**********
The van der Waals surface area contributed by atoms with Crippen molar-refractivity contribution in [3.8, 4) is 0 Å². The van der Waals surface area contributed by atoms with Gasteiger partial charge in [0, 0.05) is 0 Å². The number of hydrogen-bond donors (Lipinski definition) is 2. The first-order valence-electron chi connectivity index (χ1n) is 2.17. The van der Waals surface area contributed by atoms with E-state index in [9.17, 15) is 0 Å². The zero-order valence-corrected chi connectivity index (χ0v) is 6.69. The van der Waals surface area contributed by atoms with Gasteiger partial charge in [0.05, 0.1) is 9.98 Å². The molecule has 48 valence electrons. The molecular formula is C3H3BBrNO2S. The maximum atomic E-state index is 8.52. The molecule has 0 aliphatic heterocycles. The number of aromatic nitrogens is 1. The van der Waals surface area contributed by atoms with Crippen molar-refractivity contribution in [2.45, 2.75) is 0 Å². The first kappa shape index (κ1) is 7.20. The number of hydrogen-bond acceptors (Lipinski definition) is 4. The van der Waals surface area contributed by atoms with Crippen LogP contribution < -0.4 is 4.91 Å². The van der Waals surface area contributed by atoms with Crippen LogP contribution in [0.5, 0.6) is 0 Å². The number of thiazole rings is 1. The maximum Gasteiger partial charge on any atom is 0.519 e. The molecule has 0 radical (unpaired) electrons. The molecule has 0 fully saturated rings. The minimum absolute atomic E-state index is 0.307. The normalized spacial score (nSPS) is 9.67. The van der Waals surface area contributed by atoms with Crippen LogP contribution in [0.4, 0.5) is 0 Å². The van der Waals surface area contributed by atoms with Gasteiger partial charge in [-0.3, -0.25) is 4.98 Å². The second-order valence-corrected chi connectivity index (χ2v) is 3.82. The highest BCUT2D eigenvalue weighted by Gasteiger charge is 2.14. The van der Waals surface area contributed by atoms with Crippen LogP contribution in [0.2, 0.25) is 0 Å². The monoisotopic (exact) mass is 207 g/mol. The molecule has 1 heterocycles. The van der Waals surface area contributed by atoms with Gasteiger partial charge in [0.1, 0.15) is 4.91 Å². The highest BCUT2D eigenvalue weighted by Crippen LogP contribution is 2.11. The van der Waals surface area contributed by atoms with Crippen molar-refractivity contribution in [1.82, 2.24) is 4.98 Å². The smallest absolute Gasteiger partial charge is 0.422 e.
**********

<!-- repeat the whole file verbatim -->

The van der Waals surface area contributed by atoms with Crippen molar-refractivity contribution in [3.8, 4) is 0 Å². The van der Waals surface area contributed by atoms with Gasteiger partial charge in [0, 0.05) is 0 Å². The number of hydrogen-bond donors (Lipinski definition) is 2. The first-order valence-electron chi connectivity index (χ1n) is 2.17. The van der Waals surface area contributed by atoms with E-state index in [9.17, 15) is 0 Å². The zero-order valence-corrected chi connectivity index (χ0v) is 6.69. The van der Waals surface area contributed by atoms with Gasteiger partial charge in [0.05, 0.1) is 9.98 Å². The molecule has 48 valence electrons. The molecular formula is C3H3BBrNO2S. The maximum atomic E-state index is 8.52. The molecule has 0 aliphatic heterocycles. The number of aromatic nitrogens is 1. The van der Waals surface area contributed by atoms with Crippen molar-refractivity contribution in [2.45, 2.75) is 0 Å². The first kappa shape index (κ1) is 7.20. The number of hydrogen-bond acceptors (Lipinski definition) is 4. The van der Waals surface area contributed by atoms with Crippen LogP contribution < -0.4 is 4.91 Å². The van der Waals surface area contributed by atoms with Crippen LogP contribution in [0.5, 0.6) is 0 Å². The number of thiazole rings is 1. The maximum Gasteiger partial charge on any atom is 0.519 e. The molecule has 0 radical (unpaired) electrons. The molecule has 0 fully saturated rings. The minimum absolute atomic E-state index is 0.307. The normalized spacial score (nSPS) is 9.67. The van der Waals surface area contributed by atoms with Crippen LogP contribution in [0.4, 0.5) is 0 Å². The van der Waals surface area contributed by atoms with Gasteiger partial charge in [-0.3, -0.25) is 4.98 Å². The second-order valence-corrected chi connectivity index (χ2v) is 3.82. The highest BCUT2D eigenvalue weighted by Gasteiger charge is 2.14. The van der Waals surface area contributed by atoms with Crippen LogP contribution in [0.2, 0.25) is 0 Å². The monoisotopic (exact) mass is 207 g/mol. The molecule has 1 heterocycles. The van der Waals surface area contributed by atoms with Gasteiger partial charge in [0.1, 0.15) is 4.91 Å². The highest BCUT2D eigenvalue weighted by Crippen LogP contribution is 2.11. The van der Waals surface area contributed by atoms with Crippen molar-refractivity contribution in [1.82, 2.24) is 4.98 Å². The smallest absolute Gasteiger partial charge is 0.422 e.